Other hashtag campaigns hosted by Kelly and her team include a #roeschselfie contest (snap a picture of yourself using the library, be entered to win a gift card) and the popular Club Roesch VIP contest, held before finals week each semester, which asks followers to retweet a @roeschlibrary post.
What prize awaits the lucky winner? A key to his or her own study room for all seven days of final exams.
Not too shabby for 140 characters.
UPDATE Jan. 7, 2016:
UD students’ passion for community is apparent when Red Scare is in full throat. CBS Sports Network highlighted these fierce and ferocious fans who see their support as just another expression of the UD community spirit. The video, left, aired prior to the Flyer men’s basketball team taking on UMass Jan. 6, 2016. Flyers won the A-10 home opener, 93-63.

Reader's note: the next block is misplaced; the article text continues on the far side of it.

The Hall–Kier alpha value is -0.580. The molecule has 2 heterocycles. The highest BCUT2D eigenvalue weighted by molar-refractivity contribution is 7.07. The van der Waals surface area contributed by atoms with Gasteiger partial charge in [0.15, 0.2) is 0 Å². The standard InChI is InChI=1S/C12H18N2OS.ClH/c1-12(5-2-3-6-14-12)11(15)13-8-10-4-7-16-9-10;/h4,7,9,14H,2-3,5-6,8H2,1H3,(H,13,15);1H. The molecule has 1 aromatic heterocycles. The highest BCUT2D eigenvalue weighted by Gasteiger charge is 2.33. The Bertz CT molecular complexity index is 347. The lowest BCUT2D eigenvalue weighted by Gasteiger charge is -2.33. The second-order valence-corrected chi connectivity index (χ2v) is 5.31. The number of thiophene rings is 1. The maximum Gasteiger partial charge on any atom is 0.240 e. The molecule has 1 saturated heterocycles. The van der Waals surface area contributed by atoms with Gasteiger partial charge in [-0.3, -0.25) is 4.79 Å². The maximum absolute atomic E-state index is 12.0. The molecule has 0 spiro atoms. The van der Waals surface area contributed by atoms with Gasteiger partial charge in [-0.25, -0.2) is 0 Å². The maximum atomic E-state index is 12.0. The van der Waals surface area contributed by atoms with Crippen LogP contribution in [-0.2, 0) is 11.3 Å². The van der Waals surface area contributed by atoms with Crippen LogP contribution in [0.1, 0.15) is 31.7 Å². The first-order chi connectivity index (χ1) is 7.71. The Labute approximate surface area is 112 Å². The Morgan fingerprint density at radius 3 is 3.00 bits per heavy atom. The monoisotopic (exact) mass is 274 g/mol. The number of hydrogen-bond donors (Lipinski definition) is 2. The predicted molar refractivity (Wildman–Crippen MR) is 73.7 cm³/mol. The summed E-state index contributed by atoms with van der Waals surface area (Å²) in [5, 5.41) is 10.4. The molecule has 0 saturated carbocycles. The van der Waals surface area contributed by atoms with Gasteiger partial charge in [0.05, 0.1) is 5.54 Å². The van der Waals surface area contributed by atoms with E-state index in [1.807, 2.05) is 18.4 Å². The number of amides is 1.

The UD Arena was overwhelming the cold night of March 18, 2015. Dayton was trailing Boise State, but it was as if the students knew their cheers could make a difference. They began to scream louder and stand taller. The students of Red Scare didn’t want their chants to just go around the Arena; they wanted them to go around the nation.
The student section we’ve come to know, watch and love, whether from inside the Arena or on our TV at home, was not always burning red. Twenty years ago, students wanting to recapture the glory days of men’s basketball founded Red Scare. Today, Red Scare makes fans proud to be among the Flyer Faithful and rightly wins accolades of its own.
Red Scare’s creation story started in the fall of 1995 in 111 Evanston, a skinny two-story frame home where housemates Ashley Puglia Noronha ’96 and Katie Brown Konieczny ’96 hatched a plan to develop a student group to support the University’s athletics.
The seniors, you see, felt a little cheated. Noronha came to UD expecting the fan experience that birthed epic stories told by her alumni parents, Nora McNally Puglia ’70 and Fred Puglia ’65, who taught her UD’s fight song as soon as she could talk.